An Ambiguous Development: Grassroots Activism in Azerbaijan

Can grassroots initiatives ever take – off in Azerbaijan?

Despite the surprisingly hot sun for early October, few were deterred from attending Ganja’s European Youth Festival, and any outsider would have been impressed by the turnout of supposedly active and interested youth.

I was admiring a martial arts demonstration in which a young girl took down two boys twice her age and her sensei. That’s when one of the European participants came up to me, looking worried: a young Azerbaijani man had grabbed him by the arm and whispered in his ear, “this is all propaganda, don’t you see?! It’s sickening. We’re not free!”, before disappearing back into the crowd.

It only took a second, but this small act of heroism was one of the few sincere gestures we encountered during our three day stay in Ganja at the Youth Festival.

In recent years, the Azerbaijani government has been working hard to show the world that it cares about its citizens. Ironically, it has made it almost impossible for grassroots initiatives aimed at community development to take off.

“Most initiatives in Azerbaijan need government support to survive. And that, combined with  a general apathy from the Azerbaijani population itself towards change – unless they can make money from it – do not make for good conditions for social innovation”, a Dutch expat in Baku working in development, told Meydan TV.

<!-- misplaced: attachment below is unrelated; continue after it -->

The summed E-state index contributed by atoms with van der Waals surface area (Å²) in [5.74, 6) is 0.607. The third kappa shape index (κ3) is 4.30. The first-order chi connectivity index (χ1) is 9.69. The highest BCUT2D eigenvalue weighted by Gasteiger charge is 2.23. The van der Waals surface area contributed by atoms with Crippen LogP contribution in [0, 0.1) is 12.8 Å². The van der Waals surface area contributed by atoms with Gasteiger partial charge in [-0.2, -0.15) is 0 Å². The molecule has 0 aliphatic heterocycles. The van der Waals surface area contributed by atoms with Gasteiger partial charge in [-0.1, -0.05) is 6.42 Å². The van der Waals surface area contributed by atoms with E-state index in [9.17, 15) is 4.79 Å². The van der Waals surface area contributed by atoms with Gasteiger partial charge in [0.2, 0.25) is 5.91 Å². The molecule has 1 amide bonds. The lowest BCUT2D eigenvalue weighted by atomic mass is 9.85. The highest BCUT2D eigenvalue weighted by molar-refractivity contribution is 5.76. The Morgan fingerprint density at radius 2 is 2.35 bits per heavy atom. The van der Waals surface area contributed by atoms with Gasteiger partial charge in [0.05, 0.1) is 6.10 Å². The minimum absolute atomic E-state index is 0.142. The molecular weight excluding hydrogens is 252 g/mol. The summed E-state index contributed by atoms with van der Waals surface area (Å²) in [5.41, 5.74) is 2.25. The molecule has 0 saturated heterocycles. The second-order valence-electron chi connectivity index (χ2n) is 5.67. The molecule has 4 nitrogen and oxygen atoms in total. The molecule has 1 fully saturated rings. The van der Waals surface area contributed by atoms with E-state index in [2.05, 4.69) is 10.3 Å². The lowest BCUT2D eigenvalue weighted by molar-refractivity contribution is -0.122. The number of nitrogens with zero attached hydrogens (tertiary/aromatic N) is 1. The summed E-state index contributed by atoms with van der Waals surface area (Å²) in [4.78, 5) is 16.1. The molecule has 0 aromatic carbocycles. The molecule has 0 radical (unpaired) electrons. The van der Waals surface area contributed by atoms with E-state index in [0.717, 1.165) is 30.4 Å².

Kamran Rashidov, former chairperson of

Dalga Youth Movement

– a youth NGO supporting active youth participation in the democratization processes – explains why a pessimistic view in regards to grassroots initiatives persists in Azerbaijan.

“It is very hard to find something about grassroots initiatives in a country like Azerbaijan. . . Even for me, and I am a local.”

Although actual numbers on the amount of initiatives that fail to take off due to these factors do not exist, the view of Azerbaijan’s grassroots activism scene seems less grim when you start looking under the surface: when you look at groups who are not trying to get attention, but that are trying to make their communities a little bit better nevertheless.

Considering local initiatives such as WoWoman (a project to empower young women), Green Biker (a group of cyclists trying to popularize alternative means of transportation in Baku) and ÇÖLÇÜ Hiker’s Club, which organizes hiking and outdoor camping trips, there seems to be a small but active growth in grassroots activism in the country.

Parvin Bahramoglu, a self-proclaimed global peace activist who currently lives in Baku, started an educational initiative back in September to tackle underage marriages and domestic violence without any funding. He explained his motivation as an attempt to prevent girls from missing out on a complete education.

“The increasing number of early marriages and domestic violence makes it impossible for girls to continue their education. . . And in an uneducated society, talking about democracy and human rights is not realistic.”

However, Bahramoglu met with negative responses in the beginning from regional organizations.

“They were skeptical about our project and they didn’t want to cooperate with us. Sometimes, they asked for official permission. They also asked us to go through some bureaucratic barriers”, Bahramoglu says.

Activists from campaign, ‘erken nikahlara yox deyek’ – ‘no to early marriages’
Activists from campaign, ‘erken nikahlara yox deyek’ – ‘no to early marriages’